As you read this it is time to plant a few cool-season food plots on your land. While these ½- to 2-acre green strips and patches provide deer with some nutrition for a short time, they are designed mainly to pull the animals out of cover and into shooting range and ultimately into your freezer.
Note: If that sounds like baiting, it is indeed a controversy that pops up from time to time. I don’t see fall plots as baiting at all, but some people do. NO states consider food plots as bait—planted food plots are legal everywhere—so that is all matters.
You might or might not kill a buck in or near one of the plots, but you will definitely draw and see more does and get more shots at the skinheads if that is on your agenda. Most of the time, if you’ve got the land and it’s open and smooth, it’s not a major job for the good hunting you’ll get in return. In a couple of weekends and with about 3 hours of sweat equity per acre planted, you’ll have your feed patches in and deer on the way.
- Plant where you don’t have to cut down many trees or bust a lot of brush. With archery season only weeks away, you don’t want to change the habitat and the deer patterns too much. A long, flat stretch of logging road; ½-acre clearing in the woods; diagonal corner of a weed field; edge of a power-line cut—small, accessible spots that are already part of the natural landscape are perfect for fall planting.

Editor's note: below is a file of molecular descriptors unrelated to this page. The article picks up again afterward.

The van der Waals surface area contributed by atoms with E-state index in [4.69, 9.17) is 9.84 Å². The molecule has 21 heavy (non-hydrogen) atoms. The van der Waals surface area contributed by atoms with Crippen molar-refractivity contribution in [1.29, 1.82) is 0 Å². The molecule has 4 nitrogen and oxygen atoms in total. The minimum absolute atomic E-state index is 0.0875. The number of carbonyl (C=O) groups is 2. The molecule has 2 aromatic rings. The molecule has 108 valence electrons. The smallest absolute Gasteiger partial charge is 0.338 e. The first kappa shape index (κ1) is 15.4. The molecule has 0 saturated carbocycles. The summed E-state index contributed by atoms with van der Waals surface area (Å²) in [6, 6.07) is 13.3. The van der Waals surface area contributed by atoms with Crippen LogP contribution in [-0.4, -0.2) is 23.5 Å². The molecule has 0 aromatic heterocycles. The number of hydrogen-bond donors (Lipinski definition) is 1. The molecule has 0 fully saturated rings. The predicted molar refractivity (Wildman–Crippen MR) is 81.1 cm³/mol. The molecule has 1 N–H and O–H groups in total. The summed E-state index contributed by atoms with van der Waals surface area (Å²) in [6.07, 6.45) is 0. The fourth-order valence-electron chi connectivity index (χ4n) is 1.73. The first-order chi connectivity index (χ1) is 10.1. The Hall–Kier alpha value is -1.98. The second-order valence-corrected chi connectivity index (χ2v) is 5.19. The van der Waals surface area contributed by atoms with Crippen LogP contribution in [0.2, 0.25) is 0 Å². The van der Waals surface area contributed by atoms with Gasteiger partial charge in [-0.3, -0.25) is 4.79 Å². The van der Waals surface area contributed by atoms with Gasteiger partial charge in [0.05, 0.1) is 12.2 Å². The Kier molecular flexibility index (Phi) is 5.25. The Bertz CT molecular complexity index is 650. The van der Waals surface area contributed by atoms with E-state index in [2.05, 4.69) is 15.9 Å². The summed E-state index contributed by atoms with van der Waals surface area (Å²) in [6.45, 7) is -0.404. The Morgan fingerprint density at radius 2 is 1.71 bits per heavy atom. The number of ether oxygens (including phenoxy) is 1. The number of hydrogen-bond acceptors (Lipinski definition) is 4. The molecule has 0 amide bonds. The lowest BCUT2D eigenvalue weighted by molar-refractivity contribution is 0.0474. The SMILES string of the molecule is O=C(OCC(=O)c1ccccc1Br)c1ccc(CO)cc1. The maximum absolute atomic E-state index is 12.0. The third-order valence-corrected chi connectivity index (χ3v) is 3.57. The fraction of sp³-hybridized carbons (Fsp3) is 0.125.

- Check aerial maps, think back to past hunts and plant plots near cover and on ridges and in bottoms with high deer traffic. Make it easy for deer to swing over to your strips and patches for a bite.
- Plant 2 or 3 plots 10 to 14 days before your bow season opens in late September or October. Don’t plant any earlier or else deer might mow your plots clean and move on before you start hunting. Wait a week to 10 days and scatter 2 or 3 more feed patches across your land. If you get rain, you’ll have tender greens popping up and attracting deer for more than a month.
- Mow grass and weeds in plot spots with a tractor or ATV if you need to. Kill the low vegetation with Roundup. Come back in a week to 10 days and rake and seed, by hand or, for larger plots, with your 4-wheeler or tractor. Add fertilizer if you have time and pray for rain.
- Wheat, clovers and oats grow fast and lush. You can’t go wrong with a seed blend designed for fall planting, one that requires only basic soil prep for plants to pop up thick and green in about 2 weeks (with rain!). One good choice is Imperial No-Plow.